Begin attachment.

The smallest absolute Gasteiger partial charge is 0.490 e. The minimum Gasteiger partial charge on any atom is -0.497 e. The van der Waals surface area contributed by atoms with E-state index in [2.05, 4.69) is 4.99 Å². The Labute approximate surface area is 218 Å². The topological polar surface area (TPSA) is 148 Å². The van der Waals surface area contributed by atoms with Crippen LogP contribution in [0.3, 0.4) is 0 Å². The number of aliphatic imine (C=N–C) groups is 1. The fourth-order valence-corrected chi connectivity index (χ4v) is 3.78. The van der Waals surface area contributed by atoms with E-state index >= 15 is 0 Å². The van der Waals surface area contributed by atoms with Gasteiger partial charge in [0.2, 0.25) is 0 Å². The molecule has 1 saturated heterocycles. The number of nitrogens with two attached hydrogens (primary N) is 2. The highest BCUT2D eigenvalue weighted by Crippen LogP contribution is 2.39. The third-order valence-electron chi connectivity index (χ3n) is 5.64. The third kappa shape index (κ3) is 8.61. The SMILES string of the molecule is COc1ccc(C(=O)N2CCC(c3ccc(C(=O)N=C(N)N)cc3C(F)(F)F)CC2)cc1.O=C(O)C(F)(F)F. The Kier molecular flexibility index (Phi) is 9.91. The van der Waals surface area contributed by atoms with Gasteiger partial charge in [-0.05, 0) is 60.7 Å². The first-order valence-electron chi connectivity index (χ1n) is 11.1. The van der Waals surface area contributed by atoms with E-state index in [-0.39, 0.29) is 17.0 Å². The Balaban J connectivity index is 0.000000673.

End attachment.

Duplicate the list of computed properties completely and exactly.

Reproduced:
The smallest absolute Gasteiger partial charge is 0.490 e. The minimum Gasteiger partial charge on any atom is -0.497 e. The van der Waals surface area contributed by atoms with E-state index in [2.05, 4.69) is 4.99 Å². The Labute approximate surface area is 218 Å². The topological polar surface area (TPSA) is 148 Å². The van der Waals surface area contributed by atoms with Crippen LogP contribution in [0.3, 0.4) is 0 Å². The number of aliphatic imine (C=N–C) groups is 1. The fourth-order valence-corrected chi connectivity index (χ4v) is 3.78. The van der Waals surface area contributed by atoms with E-state index >= 15 is 0 Å². The van der Waals surface area contributed by atoms with Gasteiger partial charge in [0.2, 0.25) is 0 Å². The molecule has 1 saturated heterocycles. The number of nitrogens with two attached hydrogens (primary N) is 2. The highest BCUT2D eigenvalue weighted by Crippen LogP contribution is 2.39. The third-order valence-electron chi connectivity index (χ3n) is 5.64. The third kappa shape index (κ3) is 8.61. The SMILES string of the molecule is COc1ccc(C(=O)N2CCC(c3ccc(C(=O)N=C(N)N)cc3C(F)(F)F)CC2)cc1.O=C(O)C(F)(F)F. The Kier molecular flexibility index (Phi) is 9.91. The van der Waals surface area contributed by atoms with Gasteiger partial charge in [-0.05, 0) is 60.7 Å². The first-order valence-electron chi connectivity index (χ1n) is 11.1. The van der Waals surface area contributed by atoms with E-state index in [-0.39, 0.29) is 17.0 Å². The Balaban J connectivity index is 0.000000673.